I have over 12 years experience creating and promoting branded events in a Latino cultural niche. I have utilized strong relationships to combine traditional and new media, translating that into an experience that not only fulfills the Latino that yearns to reconnect with his culture, but teaches non Latinos to embrace it as well.

Describe your ideal client or project or give one or two case studies so that people can clearly understand how you’ve helped clients.

I recently was tapped by a friend Helene Velazquez to assist the American Diabetes Association implement Social Media for their Por Tu Familia – Latino Intiatives campaign. Our goal was to engage Latinos on a grassroots level for their annual Feria De Salud in NYC.

Feria de Salud is an outdoor community event that is intended to reach thousands of local Latinos/Hispanics with the important message that they may be at risk for diabetes. Feria captures the festive elements of a street fair, but maintains the important aspects of choosing and managing a healthier lifestyle for the entire Latino family. The atmosphere of Feria includes music, dancing, nutritional information, cooking demonstrations, speakers on topics related to diabetes, and a variety of product and service booths.

We created a Facebook group for the NYC chapter with the goal of recruiting volunteers, disseminating information and creating a springboard to engage people living with diabetes either directly or through a loved one. We were able to grow the group to 530 people in less than two months. The biggest win for this client was the fact that we incorporated new media to engage a core group of college educated people under 25. This resulted in a more diverse volunteer group than seen in previous years. We learned a lot from this years project and will make adjustments to create a year round platform that will keep the group engaged and grow the base.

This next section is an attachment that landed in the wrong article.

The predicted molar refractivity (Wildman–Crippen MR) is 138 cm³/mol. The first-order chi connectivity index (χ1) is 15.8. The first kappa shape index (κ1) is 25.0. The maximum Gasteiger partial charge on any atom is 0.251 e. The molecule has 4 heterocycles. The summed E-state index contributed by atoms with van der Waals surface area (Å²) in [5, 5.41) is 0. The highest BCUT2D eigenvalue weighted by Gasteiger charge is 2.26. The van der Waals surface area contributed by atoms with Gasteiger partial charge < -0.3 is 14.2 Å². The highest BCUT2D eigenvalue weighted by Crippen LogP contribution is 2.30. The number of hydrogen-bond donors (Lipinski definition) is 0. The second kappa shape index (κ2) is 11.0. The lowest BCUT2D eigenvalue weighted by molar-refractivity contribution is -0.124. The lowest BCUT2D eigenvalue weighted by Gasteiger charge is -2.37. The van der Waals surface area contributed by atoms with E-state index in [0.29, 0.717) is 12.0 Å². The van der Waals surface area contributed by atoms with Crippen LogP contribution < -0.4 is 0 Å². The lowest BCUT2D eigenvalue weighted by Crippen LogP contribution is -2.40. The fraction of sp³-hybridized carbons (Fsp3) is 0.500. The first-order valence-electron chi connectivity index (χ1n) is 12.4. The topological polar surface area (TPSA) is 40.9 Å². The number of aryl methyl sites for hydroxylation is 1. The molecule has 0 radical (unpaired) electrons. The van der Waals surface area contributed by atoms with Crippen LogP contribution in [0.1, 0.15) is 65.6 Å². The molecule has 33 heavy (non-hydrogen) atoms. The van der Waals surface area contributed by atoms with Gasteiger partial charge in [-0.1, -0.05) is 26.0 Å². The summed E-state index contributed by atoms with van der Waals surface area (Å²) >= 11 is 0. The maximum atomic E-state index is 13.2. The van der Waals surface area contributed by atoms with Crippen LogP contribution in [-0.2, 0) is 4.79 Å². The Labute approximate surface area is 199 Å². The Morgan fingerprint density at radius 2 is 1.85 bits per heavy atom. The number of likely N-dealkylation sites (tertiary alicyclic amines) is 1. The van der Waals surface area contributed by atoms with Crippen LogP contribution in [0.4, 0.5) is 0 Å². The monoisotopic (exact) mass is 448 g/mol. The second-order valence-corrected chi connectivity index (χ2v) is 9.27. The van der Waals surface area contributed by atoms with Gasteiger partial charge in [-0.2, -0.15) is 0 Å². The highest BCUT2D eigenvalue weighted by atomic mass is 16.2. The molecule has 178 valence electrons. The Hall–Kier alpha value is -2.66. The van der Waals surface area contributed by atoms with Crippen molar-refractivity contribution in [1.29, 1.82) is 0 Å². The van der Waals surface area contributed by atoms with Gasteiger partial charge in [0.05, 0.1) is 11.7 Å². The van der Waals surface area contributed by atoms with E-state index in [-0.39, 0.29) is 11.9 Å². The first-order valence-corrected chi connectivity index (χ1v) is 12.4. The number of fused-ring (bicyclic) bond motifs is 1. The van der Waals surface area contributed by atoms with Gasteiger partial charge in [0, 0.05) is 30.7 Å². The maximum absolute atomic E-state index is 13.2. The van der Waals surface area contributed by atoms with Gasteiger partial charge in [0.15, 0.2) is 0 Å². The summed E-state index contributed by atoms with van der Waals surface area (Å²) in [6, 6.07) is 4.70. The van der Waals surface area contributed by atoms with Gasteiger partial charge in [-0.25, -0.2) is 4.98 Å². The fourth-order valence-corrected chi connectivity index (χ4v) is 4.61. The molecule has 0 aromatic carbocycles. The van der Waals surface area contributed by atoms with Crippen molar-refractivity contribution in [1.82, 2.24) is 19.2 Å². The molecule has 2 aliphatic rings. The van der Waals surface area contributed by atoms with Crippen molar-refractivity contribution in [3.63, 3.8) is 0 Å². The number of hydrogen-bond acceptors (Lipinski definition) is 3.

What other services does your company provide?

Sofrito Media Group produces an online cultural blog (SofritoForYourSoul), an online BlogTalkRadio show (Radio Capicu) and creates branded cultural niche events via Capicu Cultural Showcase. We have created cultural showcases to raise money for the Orphans International – Casa Ana project in Dominican Republic and the Pa’l Pueblo Christmas Charity Event that benefits the children of Bushwick United Headstart in Brooklyn NYC.

In addition, we are currently developing a new series of consulting / coaching services for social media that will target small to mid sized companies and non-profits.

How does your Latino heritage help you achieve your goals?

I would not say that it helps me achieve my goals but it broadens my perspective allowing me to provide a wider selection of creative services to my clients. My goal is to be able to provide the right solution for my client and have it be culturally relevant to the end user.

How did you hear about Latinos In Social Media (latism.org)?

I was actually approached by an online colleague and Latism founder, Louis Pagan about working on the Latism project. They were looking to find regional partners that had an audience to introduce the concept of a collective creative forum.

I saw the goal of the conference was to give Latinos/Hispanic professionals and businesses, who want to reach and engage the Latino/Hispanic market, the opportunity to converge and discuss high level strategies and the future of social media and marketing. Having been part of social media in the latino community before it was even called social media, I saw an incredible opportunity to grow with this community…so here I am.

What role are you fulfilling within the LATISM group?

As a regional partner, my role is to develop membership and engage the social media leaders within the NYC / Tri-State community about what their needs are. My objective is to create a dynamic learning / coaching environment that addresses those needs.

What would you like to say to companies who are thinking of marketing to Latina(o)s/Hispanics but aren’t sure of what to do first?

Do your research…and look at the voices that are authorities within the Latino / Hispanic community you are targeting. Remember that cute catchy Spanish words do not translate to culturally relevant advertising. Latinos will authenticate you if they see you are “listening”.

What would you like people to remember about you after you’ve passed on (many, many years from now)?

I hope that my passion for preserving our cultural legacy will be something that will inspire a movement. I do not want my name to be remembered as much as I want the ideals of what I represent to echo through the passages of time…y que se siga eschuchando ese grito…siempre.